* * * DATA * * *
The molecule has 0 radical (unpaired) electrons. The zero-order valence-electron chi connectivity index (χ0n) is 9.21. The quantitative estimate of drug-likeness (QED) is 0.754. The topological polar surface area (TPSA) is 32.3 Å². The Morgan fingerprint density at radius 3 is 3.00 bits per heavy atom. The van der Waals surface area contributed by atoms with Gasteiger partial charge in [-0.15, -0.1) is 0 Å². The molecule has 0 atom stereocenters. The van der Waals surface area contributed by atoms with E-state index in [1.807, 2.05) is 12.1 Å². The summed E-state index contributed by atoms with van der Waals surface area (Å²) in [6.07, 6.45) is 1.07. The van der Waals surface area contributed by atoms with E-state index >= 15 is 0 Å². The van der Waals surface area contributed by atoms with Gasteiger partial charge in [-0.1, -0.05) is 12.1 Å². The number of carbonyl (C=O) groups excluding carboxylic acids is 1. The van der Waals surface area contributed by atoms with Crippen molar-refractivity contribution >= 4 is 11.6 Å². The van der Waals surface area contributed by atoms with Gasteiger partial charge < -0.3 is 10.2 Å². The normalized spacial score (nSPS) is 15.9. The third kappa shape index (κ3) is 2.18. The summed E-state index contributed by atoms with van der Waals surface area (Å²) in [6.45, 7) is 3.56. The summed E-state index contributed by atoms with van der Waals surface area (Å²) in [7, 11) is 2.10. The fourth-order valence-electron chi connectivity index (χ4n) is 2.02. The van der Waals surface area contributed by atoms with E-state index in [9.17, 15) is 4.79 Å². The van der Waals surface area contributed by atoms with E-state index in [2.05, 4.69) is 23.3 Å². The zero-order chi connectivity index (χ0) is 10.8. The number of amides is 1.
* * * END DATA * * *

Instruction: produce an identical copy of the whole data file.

The molecule has 0 radical (unpaired) electrons. The zero-order valence-electron chi connectivity index (χ0n) is 9.21. The quantitative estimate of drug-likeness (QED) is 0.754. The topological polar surface area (TPSA) is 32.3 Å². The Morgan fingerprint density at radius 3 is 3.00 bits per heavy atom. The van der Waals surface area contributed by atoms with Gasteiger partial charge in [-0.15, -0.1) is 0 Å². The molecule has 0 atom stereocenters. The van der Waals surface area contributed by atoms with E-state index in [1.807, 2.05) is 12.1 Å². The summed E-state index contributed by atoms with van der Waals surface area (Å²) in [6.07, 6.45) is 1.07. The van der Waals surface area contributed by atoms with E-state index >= 15 is 0 Å². The van der Waals surface area contributed by atoms with Gasteiger partial charge in [-0.1, -0.05) is 12.1 Å². The number of carbonyl (C=O) groups excluding carboxylic acids is 1. The van der Waals surface area contributed by atoms with Crippen molar-refractivity contribution >= 4 is 11.6 Å². The van der Waals surface area contributed by atoms with Gasteiger partial charge < -0.3 is 10.2 Å². The normalized spacial score (nSPS) is 15.9. The third kappa shape index (κ3) is 2.18. The summed E-state index contributed by atoms with van der Waals surface area (Å²) in [6.45, 7) is 3.56. The summed E-state index contributed by atoms with van der Waals surface area (Å²) in [7, 11) is 2.10. The fourth-order valence-electron chi connectivity index (χ4n) is 2.02. The van der Waals surface area contributed by atoms with E-state index in [9.17, 15) is 4.79 Å². The van der Waals surface area contributed by atoms with E-state index in [2.05, 4.69) is 23.3 Å². The zero-order chi connectivity index (χ0) is 10.8. The number of amides is 1.